George Rogers Clark National Historical Park
On July 23, 1966, George Rogers Clark National Historical Park was established in Vincennes, Indiana.
George Rogers Clark, along with four of his five brothers, fought in the American Revolution as officers. Clark actually became the highest ranking American military officer in the northwest at the time. He led his men to victory in several battles, but his most famous accomplishments were the capture of Kaskaskia and Vincennes.
Clark’s campaign began in 1778, and along the way he founded Louisville, Kentucky, and captured British forts. One of those was Fort Sackville in present-day Vincennes, Indiana. In early 1779, Clark heard the fort had fallen into British hands again, so he led his men to recapture it. In February, his small band of hardy men waded through freezing water and reclaimed Fort Sackville. Because of Clark’s campaign, at the end of the war, America was in control of land that would one day become the states of Ohio, Illinois, Indiana, Michigan, and Wisconsin.
Clark is credited with dealing a hard blow to the British, especially in the Northwest Territory. In the Treaty of Paris, which officially ended the American Revolution, Britain recognized the United States as its own country, established new boundary lines in North America, and gave the Northwest Territory to the United States. The treaty was “exceedingly generous” to the US. Many historians say that the reason the British gave the entire territory to the United States in the Treaty of Paris was thanks to Clark’s victories there – this earned him the nickname “Conqueror of the Old Northwest,” and the title of American hero. Clark accomplished all of this by the time he was 30 years old.
As the town of Vincennes grew, the site of Fort Sackville was overrun. In 1905, the Daughters of the American Revolution wanted to preserve the memory of Clark’s important victory. They placed a stone marker where they believed the fort once stood. In the early 1920s, Americans began to advocate for a memorial to George Rogers Clark’s great accomplishments. They felt that since the 150th anniversary of the American Revolutionary War was close, it would be the perfect time to plan a monument. Many proposals were submitted and President Calvin Coolidge finally established the George Rogers Clark Sesquicentennial Commission on May 23, 1928. This group was made of 15 members who were tasked with “designing and constructing at or near the site of Fort Sackville… a permanent memorial, commemorating the winning of the Old Northwest and the achievements of George Rogers Clark and his associates.”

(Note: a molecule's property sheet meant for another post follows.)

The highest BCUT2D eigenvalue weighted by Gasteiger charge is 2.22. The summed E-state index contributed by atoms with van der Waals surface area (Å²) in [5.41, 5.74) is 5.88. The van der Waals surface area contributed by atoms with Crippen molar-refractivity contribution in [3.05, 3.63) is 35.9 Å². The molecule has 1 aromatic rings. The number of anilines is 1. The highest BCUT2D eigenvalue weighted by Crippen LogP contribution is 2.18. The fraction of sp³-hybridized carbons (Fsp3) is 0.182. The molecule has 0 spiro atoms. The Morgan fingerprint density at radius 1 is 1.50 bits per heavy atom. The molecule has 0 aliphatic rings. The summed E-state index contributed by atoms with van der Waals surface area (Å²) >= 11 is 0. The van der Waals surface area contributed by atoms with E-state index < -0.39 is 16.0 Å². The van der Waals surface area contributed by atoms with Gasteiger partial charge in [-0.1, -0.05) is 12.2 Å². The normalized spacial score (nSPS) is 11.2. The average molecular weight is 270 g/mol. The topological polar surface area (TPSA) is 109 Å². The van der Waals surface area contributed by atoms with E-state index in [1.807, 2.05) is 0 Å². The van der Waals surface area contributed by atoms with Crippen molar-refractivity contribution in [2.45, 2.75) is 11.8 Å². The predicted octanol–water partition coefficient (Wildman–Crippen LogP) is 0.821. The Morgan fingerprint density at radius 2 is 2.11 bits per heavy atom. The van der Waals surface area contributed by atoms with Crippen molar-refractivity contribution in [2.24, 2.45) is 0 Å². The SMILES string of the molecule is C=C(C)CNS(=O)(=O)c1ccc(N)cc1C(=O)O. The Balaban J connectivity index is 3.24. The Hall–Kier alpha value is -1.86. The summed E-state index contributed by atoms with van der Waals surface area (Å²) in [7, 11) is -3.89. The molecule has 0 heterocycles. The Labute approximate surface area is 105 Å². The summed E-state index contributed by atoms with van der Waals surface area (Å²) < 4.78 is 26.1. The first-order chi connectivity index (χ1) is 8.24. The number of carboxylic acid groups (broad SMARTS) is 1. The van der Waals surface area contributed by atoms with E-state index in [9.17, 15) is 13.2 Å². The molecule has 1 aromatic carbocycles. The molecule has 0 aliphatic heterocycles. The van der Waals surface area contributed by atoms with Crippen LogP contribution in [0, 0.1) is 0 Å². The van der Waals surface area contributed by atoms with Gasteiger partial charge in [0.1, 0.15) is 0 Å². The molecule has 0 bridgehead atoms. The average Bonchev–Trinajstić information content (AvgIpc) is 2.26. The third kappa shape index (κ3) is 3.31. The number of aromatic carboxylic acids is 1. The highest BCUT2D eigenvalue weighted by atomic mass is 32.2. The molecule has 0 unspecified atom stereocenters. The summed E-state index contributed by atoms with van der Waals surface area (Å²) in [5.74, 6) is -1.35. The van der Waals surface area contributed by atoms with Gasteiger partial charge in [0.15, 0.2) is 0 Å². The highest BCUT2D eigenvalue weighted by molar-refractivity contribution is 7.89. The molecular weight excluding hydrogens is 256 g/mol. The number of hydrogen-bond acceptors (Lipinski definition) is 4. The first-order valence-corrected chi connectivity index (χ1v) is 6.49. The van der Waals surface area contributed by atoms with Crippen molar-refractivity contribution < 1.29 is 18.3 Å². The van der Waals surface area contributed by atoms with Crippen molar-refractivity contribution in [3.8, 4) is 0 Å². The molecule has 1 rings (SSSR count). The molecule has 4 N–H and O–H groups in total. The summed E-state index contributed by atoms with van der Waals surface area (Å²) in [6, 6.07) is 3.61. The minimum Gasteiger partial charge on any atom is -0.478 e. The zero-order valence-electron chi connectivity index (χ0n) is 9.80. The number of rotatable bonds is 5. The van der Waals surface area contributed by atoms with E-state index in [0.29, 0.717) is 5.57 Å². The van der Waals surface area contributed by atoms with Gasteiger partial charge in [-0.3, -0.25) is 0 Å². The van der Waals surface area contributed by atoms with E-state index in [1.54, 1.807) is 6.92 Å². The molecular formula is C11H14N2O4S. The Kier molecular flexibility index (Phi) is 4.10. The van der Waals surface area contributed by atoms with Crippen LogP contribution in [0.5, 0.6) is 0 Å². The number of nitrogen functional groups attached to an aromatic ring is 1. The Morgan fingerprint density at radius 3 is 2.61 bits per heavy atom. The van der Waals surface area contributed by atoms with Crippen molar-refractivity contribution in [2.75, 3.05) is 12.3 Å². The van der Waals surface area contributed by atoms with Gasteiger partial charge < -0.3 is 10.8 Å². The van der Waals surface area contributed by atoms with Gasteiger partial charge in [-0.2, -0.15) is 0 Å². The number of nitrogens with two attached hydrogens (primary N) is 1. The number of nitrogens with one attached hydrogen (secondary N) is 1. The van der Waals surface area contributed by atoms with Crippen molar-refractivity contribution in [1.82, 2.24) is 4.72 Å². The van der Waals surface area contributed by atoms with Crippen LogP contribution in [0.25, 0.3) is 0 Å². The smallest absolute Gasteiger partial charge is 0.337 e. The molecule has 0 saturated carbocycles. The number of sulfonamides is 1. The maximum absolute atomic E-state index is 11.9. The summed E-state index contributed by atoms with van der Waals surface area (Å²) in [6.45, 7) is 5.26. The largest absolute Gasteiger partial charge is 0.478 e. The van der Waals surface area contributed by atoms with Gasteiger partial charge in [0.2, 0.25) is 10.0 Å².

This was a difficult task as no one was completely sure of Fort Sackville’s exact location. Through much research and consultation with archaeologists, the George Rogers Clark Sesquicentennial Commission determined the fort was located approximately where the monument stands today. The building of the structure started in September 1931 with the pouring of the foundation.
George Rogers Clark’s memorial came together in pieces and was finally completed on May 1, 1933, by W.R. Heath Company. When finished, the granite structure was over 80 feet high, 90 feet wide at the base, with walls two feet thick. The words above the monument’s 16 columns are “The Conquest of the West – George Rogers Clark and The Frontiersmen of the American Revolution.”
Inside, there is a statue of Clark as well as seven murals. Three of the commander’s quotes are inscribed in the memorial’s walls. One of them says, “If a country is not worth protecting it is not worth claiming.” Another statue inside the park’s grounds honors Francis Vigo, an Italian-American merchant who had been captured by the British. When he was released, he gave Clark important intelligence about the British forces in Vincennes. This helped Clark recapture the fort. There’s also a statue of Father Pierre Gibault, who also aided Clark. The memorial was officially dedicated June 14, 1936, by President Franklin Delano Roosevelt.
In 1940, and for several decades after, the George Rogers Clark memorial was controlled by the Indiana Department of Conservation. It wasn’t until 1966 that Congress placed the monument under the jurisdiction of the National Park Service. President Lyndon B. Johnson officially opened the park in a ceremony on July 23, 1966. In addition to honoring Clark, the park also pays tribute to America’s expansion into the Northwest Territory, which Clark helped make possible. The park’s historical theme was stated as “Revolution, War in the Frontier.”
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